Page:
Melissa and I had both started fifth grade as new kids in class, both quiet, smart, and incredibly uncool. In fact, uncool would have maybe been a step up. We were inseparable. We spent our free time reading books stolen during dumpster-diving expeditions behind Borders and Barnes & Noble, listened to Blue Oyster Cult, and watched Rocky Horror Picture Show while we had mini-bonfires in her basement. When her father was transferred out of state in eighth grade, we managed, through the miracle of the United States Postal Service, to stay friends. It was perhaps because of the combination of the solid base we had built and then the distance between us that we were able to confide in each other with a level of trust that I don’t see in many marriages. So why, I wondered, would she have feared that I would drop her? I was glad she was honest with me, told her I loved her, and I think that was about the end of it. We weren’t friends because we were straight, so why would we not be friends because she was bisexual? Now, 22 years into our friendship, we are still 1000 miles apart, but we are soulmates, and I love her. She is my biggest cheerleader, my most trusted adviser, and the first person I think of when I have good news. I love her for all her triumphs and faults. She is my Melissa, and I’m her Cindy – something that is understood by her fantastic fiance.
Besides Brandon and Melissa, there is a sea of other friends who aren’t straight, and I could tell you all about why they are wonderful people who make me proud on a regular basis, and I love every single one of them. I love them and they love me. They love me despite my faults, and despite the frequent homophobia that comes from other people in the Christian community.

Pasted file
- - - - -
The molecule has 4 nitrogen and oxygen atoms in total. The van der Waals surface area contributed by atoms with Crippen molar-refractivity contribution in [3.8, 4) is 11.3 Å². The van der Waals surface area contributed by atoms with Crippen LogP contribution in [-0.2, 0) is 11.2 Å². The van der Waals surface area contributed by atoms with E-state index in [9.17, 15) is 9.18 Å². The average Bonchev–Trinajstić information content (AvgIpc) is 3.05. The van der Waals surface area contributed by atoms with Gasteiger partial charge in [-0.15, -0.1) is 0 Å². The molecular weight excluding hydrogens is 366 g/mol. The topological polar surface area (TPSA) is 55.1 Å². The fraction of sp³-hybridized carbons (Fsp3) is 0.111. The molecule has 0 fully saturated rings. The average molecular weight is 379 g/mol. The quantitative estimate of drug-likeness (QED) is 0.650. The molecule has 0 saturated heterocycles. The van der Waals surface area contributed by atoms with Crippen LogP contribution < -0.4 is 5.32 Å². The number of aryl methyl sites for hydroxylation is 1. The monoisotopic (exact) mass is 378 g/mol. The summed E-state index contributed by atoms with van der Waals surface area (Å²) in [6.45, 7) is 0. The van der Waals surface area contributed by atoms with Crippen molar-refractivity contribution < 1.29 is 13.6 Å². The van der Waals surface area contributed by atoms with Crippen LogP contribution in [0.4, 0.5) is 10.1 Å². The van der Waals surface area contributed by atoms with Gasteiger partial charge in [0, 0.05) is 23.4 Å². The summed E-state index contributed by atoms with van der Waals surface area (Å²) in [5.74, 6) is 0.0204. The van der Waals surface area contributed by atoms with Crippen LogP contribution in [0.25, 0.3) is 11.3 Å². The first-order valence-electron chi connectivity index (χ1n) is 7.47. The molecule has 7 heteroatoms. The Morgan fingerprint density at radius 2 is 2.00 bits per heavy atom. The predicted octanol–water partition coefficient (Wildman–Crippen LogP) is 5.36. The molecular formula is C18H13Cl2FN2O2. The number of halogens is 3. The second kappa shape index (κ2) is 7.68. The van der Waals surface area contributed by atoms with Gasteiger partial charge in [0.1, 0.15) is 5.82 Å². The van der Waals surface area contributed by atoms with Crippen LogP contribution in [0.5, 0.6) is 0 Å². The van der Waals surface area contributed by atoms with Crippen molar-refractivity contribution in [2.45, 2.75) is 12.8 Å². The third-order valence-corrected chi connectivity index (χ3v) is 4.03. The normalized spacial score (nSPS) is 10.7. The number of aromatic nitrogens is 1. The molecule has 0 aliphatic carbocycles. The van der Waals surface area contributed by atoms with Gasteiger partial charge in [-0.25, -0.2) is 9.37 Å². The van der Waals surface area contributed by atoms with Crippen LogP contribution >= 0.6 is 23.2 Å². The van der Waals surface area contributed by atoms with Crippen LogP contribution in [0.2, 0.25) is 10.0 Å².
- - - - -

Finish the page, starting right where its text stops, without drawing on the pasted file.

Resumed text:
So when the topic of non-heterosexuality comes up, even in – especially in – theological circles, it is personal. When I am asked if I’m a “gay-lover” – as if that’s a bad thing – it’s personal. It is personal to me because it’s not a generic group of people we are talking about, we’re talking about Brandon, the first boy I ever kissed and who can make me laugh on the worst of days. We’re talking about Melissa, my platonic soulmate, the one who knows my heart as well as I do and loves it anyways. It’s personal because I want ALL my college friends to be able to marry the person whom they love. It’s personal because I don’t want any of my friends to lose their jobs, homes, faith, families, friends, or rights because of whom they love. It’s personal because when someone uses the word “gay” as an insult, he/she is insinuating that to be like my friends is to be somehow less than someone who is straight. It’s personal because I love these people. It’s personal because a part of my heart beats inside of theirs. It’s personal because the God I serve made each of them, loves each of them, and gives me the privilege of loving each of them.
If you and I ever have a conversation about non-heterosexuality and its place in the church or its effect on “the sanctity of marriage” or on families, I won’t assume that you’ll entirely agree or disagree with every opinion I have. I hope, though, that if we disagree and I get worked up, hurt, or passionate, you will keep in mind that it is because it is so very personal to me, and because I am a gay-lover.